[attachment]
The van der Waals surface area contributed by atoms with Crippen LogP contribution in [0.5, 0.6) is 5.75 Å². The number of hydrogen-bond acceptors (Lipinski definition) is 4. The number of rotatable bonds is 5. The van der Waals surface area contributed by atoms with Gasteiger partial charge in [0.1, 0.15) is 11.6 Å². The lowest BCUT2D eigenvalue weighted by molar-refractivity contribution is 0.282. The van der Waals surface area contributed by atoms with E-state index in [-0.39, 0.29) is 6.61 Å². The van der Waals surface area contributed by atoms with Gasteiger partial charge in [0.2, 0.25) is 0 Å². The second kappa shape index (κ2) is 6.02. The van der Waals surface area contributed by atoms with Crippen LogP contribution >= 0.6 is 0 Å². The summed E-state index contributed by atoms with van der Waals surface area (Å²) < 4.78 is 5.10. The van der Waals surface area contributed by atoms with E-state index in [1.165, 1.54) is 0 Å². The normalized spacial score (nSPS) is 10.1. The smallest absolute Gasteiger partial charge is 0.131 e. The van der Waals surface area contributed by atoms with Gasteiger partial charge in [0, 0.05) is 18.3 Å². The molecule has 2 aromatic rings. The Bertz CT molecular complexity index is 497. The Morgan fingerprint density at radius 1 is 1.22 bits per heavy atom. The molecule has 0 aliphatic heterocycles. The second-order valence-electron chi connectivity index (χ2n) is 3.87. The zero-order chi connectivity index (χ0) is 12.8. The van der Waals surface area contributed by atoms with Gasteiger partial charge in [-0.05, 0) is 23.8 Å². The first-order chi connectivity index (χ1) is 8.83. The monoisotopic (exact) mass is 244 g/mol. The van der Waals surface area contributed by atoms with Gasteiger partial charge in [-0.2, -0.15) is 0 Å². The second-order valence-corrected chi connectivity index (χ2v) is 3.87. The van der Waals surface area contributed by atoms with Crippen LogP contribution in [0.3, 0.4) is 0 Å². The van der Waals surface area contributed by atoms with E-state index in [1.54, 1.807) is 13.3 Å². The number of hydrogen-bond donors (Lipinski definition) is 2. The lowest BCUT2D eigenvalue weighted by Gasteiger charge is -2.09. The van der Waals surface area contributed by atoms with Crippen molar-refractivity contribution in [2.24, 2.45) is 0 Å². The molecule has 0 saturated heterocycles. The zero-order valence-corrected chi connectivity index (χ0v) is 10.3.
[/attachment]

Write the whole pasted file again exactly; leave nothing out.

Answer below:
The van der Waals surface area contributed by atoms with Crippen LogP contribution in [0.5, 0.6) is 5.75 Å². The number of hydrogen-bond acceptors (Lipinski definition) is 4. The number of rotatable bonds is 5. The van der Waals surface area contributed by atoms with Gasteiger partial charge in [0.1, 0.15) is 11.6 Å². The lowest BCUT2D eigenvalue weighted by molar-refractivity contribution is 0.282. The van der Waals surface area contributed by atoms with E-state index in [-0.39, 0.29) is 6.61 Å². The van der Waals surface area contributed by atoms with Gasteiger partial charge in [0.2, 0.25) is 0 Å². The second kappa shape index (κ2) is 6.02. The van der Waals surface area contributed by atoms with Crippen LogP contribution >= 0.6 is 0 Å². The summed E-state index contributed by atoms with van der Waals surface area (Å²) < 4.78 is 5.10. The van der Waals surface area contributed by atoms with E-state index in [1.165, 1.54) is 0 Å². The normalized spacial score (nSPS) is 10.1. The smallest absolute Gasteiger partial charge is 0.131 e. The van der Waals surface area contributed by atoms with Gasteiger partial charge in [0, 0.05) is 18.3 Å². The molecule has 2 aromatic rings. The Bertz CT molecular complexity index is 497. The Morgan fingerprint density at radius 1 is 1.22 bits per heavy atom. The molecule has 0 aliphatic heterocycles. The second-order valence-electron chi connectivity index (χ2n) is 3.87. The zero-order chi connectivity index (χ0) is 12.8. The van der Waals surface area contributed by atoms with Gasteiger partial charge in [-0.05, 0) is 23.8 Å². The first-order chi connectivity index (χ1) is 8.83. The monoisotopic (exact) mass is 244 g/mol. The van der Waals surface area contributed by atoms with Gasteiger partial charge in [-0.2, -0.15) is 0 Å². The second-order valence-corrected chi connectivity index (χ2v) is 3.87. The van der Waals surface area contributed by atoms with Crippen LogP contribution in [0.3, 0.4) is 0 Å². The van der Waals surface area contributed by atoms with E-state index in [1.54, 1.807) is 13.3 Å². The number of hydrogen-bond donors (Lipinski definition) is 2. The lowest BCUT2D eigenvalue weighted by Gasteiger charge is -2.09. The van der Waals surface area contributed by atoms with Crippen molar-refractivity contribution in [2.24, 2.45) is 0 Å². The molecule has 0 saturated heterocycles. The zero-order valence-corrected chi connectivity index (χ0v) is 10.3.